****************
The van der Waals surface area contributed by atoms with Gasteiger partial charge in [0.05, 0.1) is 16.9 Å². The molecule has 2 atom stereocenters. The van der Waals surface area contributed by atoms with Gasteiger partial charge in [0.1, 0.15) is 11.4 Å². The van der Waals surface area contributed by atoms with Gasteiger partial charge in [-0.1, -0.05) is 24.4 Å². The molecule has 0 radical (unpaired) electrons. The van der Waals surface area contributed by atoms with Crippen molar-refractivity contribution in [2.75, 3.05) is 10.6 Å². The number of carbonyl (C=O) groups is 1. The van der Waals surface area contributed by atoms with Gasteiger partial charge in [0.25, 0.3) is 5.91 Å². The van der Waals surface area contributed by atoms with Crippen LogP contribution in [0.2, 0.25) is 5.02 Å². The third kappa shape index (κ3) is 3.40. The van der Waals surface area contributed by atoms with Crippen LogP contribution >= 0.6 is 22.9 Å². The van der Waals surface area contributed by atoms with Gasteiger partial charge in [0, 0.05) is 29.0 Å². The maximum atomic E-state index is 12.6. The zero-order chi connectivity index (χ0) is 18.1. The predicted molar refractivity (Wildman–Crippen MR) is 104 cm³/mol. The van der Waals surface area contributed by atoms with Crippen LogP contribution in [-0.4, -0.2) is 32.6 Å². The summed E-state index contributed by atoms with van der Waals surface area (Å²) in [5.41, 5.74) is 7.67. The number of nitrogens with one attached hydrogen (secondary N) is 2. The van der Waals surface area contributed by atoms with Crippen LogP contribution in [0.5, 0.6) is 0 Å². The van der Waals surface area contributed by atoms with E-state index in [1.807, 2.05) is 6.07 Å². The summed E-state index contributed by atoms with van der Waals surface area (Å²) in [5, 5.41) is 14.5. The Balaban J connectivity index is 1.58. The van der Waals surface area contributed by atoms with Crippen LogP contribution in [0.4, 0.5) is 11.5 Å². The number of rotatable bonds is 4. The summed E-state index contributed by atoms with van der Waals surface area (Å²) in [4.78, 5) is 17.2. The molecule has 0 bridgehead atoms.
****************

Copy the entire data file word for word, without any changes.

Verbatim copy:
The van der Waals surface area contributed by atoms with Gasteiger partial charge in [0.05, 0.1) is 16.9 Å². The molecule has 2 atom stereocenters. The van der Waals surface area contributed by atoms with Gasteiger partial charge in [0.1, 0.15) is 11.4 Å². The van der Waals surface area contributed by atoms with Gasteiger partial charge in [-0.1, -0.05) is 24.4 Å². The molecule has 0 radical (unpaired) electrons. The van der Waals surface area contributed by atoms with Crippen molar-refractivity contribution in [2.75, 3.05) is 10.6 Å². The number of carbonyl (C=O) groups is 1. The van der Waals surface area contributed by atoms with Gasteiger partial charge in [0.25, 0.3) is 5.91 Å². The van der Waals surface area contributed by atoms with Crippen LogP contribution in [0.2, 0.25) is 5.02 Å². The third kappa shape index (κ3) is 3.40. The van der Waals surface area contributed by atoms with Crippen LogP contribution >= 0.6 is 22.9 Å². The van der Waals surface area contributed by atoms with Gasteiger partial charge in [0, 0.05) is 29.0 Å². The maximum atomic E-state index is 12.6. The zero-order chi connectivity index (χ0) is 18.1. The predicted molar refractivity (Wildman–Crippen MR) is 104 cm³/mol. The van der Waals surface area contributed by atoms with Crippen LogP contribution in [-0.4, -0.2) is 32.6 Å². The summed E-state index contributed by atoms with van der Waals surface area (Å²) in [5.41, 5.74) is 7.67. The number of nitrogens with one attached hydrogen (secondary N) is 2. The van der Waals surface area contributed by atoms with Crippen LogP contribution in [0.5, 0.6) is 0 Å². The van der Waals surface area contributed by atoms with E-state index in [1.807, 2.05) is 6.07 Å². The summed E-state index contributed by atoms with van der Waals surface area (Å²) in [5, 5.41) is 14.5. The Balaban J connectivity index is 1.58. The van der Waals surface area contributed by atoms with Crippen LogP contribution in [0.4, 0.5) is 11.5 Å². The number of rotatable bonds is 4. The summed E-state index contributed by atoms with van der Waals surface area (Å²) in [4.78, 5) is 17.2. The molecule has 0 bridgehead atoms.